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Debt Relief

The Debt Diet

By Ellie Kay
Financial Columnist I delivered an eleven pound baby. Do you know how a body that has been put through such trauma can regain some of the vim and vigor it had before it birthed a baby whale? Well, the answer was simple, but it was not easy.

The solution? Diet and exercise.

Yuck. Double Yuck.

Getting out of debt is like going on a diet—it may sound simple, but it sure isn’t easy. The only thing that really works is to spend less and save more.

Debt doesn't benefit a marriage or a family or your future. Just as being overweight leads to health and emotional concerns, so debt has its consequences as well. Here are a few reasons to avoid debt:

  1. Debt makes you a servant to the lender.
  2. Debt borrows from your future.
  3. Debt hinders sharing with others.
  4. Debt erodes resources through high interest payments.
  5. Debt promotes impulse buying.
  6. Debt makes you ugly (This is just my personal opinion!)

On the other hand, those who have a low debt load experience many benefits. There are fewer arguments over money in a household with low debt liability. You can answer your phone and not worry about having an answering machine to screen calls from creditors. The anxiety over floating the bills to make the minimum payments will not exist in a home that is fiscally fit. You won’t run the risk of military-related consequences from a high debt load to include mandatory counseling, disciplinary action, and possibly even a less than honorable discharge.

Stepping on the Scales: How to Know If You’re Financially Overweight

You may not know if you really have a debt problem yet, you may have thought, “Hey, I’ve put a few dollars here and there.” There’s no way more effective to see if you have a problem than stepping on the scale. Here are some indicators that you need to go on a debt diet.

  1. Use of credit card cash advances to pay for living expenses.
  2. Using and depending on overtime to meet the month's expenses.
  3. Using credit to buy things that you used to pay for in cash (i.e. groceries, gasoline, clothing).
  4. Using the overdraft protection plan on your checking account to pay monthly bills.
  5. Using savings to pay bills.
  6. Using one credit card to pay another.
  7. "Floating" the bills: delaying one bill in order to pay another overdue bill.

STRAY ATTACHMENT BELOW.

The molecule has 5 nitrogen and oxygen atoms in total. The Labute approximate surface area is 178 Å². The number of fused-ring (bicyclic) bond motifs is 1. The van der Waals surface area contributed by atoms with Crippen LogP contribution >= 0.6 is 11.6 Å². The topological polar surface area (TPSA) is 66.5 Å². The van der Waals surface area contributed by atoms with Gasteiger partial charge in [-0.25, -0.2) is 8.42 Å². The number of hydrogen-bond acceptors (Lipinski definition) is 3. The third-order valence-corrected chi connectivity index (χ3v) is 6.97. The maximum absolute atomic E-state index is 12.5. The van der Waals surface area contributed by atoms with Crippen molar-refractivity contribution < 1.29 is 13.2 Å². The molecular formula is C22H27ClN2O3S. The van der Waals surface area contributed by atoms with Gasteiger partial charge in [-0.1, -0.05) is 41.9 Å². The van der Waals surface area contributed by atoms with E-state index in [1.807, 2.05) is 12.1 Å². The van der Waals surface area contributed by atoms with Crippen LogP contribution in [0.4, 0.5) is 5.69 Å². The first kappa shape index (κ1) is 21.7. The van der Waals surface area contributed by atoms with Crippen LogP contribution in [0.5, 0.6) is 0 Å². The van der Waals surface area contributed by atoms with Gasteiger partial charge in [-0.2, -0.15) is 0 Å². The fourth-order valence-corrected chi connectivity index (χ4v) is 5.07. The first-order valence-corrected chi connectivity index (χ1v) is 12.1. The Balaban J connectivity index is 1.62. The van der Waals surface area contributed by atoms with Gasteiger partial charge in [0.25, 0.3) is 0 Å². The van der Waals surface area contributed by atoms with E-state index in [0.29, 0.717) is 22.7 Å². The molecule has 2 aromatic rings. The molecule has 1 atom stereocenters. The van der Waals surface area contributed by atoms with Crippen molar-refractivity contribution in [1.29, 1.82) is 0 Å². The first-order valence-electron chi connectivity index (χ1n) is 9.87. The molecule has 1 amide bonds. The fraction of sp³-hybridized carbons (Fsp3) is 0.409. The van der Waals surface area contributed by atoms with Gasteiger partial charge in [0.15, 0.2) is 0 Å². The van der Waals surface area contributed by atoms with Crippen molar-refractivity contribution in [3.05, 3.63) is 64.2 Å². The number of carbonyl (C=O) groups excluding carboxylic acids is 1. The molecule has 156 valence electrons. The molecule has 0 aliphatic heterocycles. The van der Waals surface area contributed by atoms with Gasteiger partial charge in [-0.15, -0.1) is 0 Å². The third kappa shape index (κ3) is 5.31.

8. Paying only the minimum amount due on charge accounts.

Getting out of debt may be easier than you think. If you want a quick start to fixing this problem, you can try the one-hour money workout below. This exercise is a combination of a brainstorming session and a motivating exercise. The key is to keep the conversation and the activity moving along. You don’t want to exhaust yourself with an eight-hour marathon session; this is just a quick start that you can build on in weeks to come.

The One Hour Money Burn Workout


Make Up Your Mind Warm-Up (five minutes)

My husband, Bob, and I have experienced the incredible miracle of being freed from $40,000 in consumer debt. We purposed to get out of debt and made immediate changes in our lifestyle to accomplish this, and within two years we were debt free! We made up our minds, prayed to God for His help, and found the strength we needed to make that decision to become debt free. Thus, the first step is to decide to become debt free and determine to do it God’s way.

Family Meeting Strength Training – (10 minutes)

It usually takes more than one person to get a family into serious debt. Even if one person does most of the spending, the other spouse usually tolerates the destructive behavior in some way.

This meeting is a time to write down goals on paper so that you will have a tangible standard to work toward. The goals you set should include: (a) How to stop spending more than you make; (b) How to pay the interest on the debt you have accumulated; and (c) How to retire the debt.

Budget Burn (20 minutes)

One of the main reasons people have debt problems is because they do not have a household budget, or they don’t stick to it. Now is the time to establish a budget or tweak your existing one to help you meet your financial goals. A good place to find a workable budget plan is found at Crown Financial Ministries at         

Taking Your Heart Rate  (20 minutes)

This is the point where you get credit and debt information to help you decide if you need to go to the post’s professional financial counselor. Check your creditreport and order a copy from any of the major credit bureaus: Equifax (1.800.685.1111), Experian (1.888.297.3742), or Trans Union (1.800.888.4213). You can get one free credit report each year from each service. Go to to order your free reports. I recommend that you get a free report from a different service once every four months. If you want to more closely monitor your credit, you can subscribe to a monthly credit report at for a nominal monthly fee.

I would recommend that you cut up all but one or two credit cards (hold onto the cards you’ve had the longest and those with a low APR) and cancel all other open credit accounts you don’t use. This will help minimize the temptation to impulse buy as well as keep you on track with your goal of “no new debt”.

To Die For Cool Down – (5 minutes)

Sit back and grab a glass of something cool to drink and reflect on all you’ve accomplished in just one hour! Keep in mind you’re building on what you’ve done so far and you’re in it for the long haul so you can have a checkbook that is fiscally fit.

Ellie Kay

Ellie Kay is a best-selling author, popular conference speaker, a frequent media guest on Fox News, CNN, and CNBC, and a commentator for “Money Matters” radio show.

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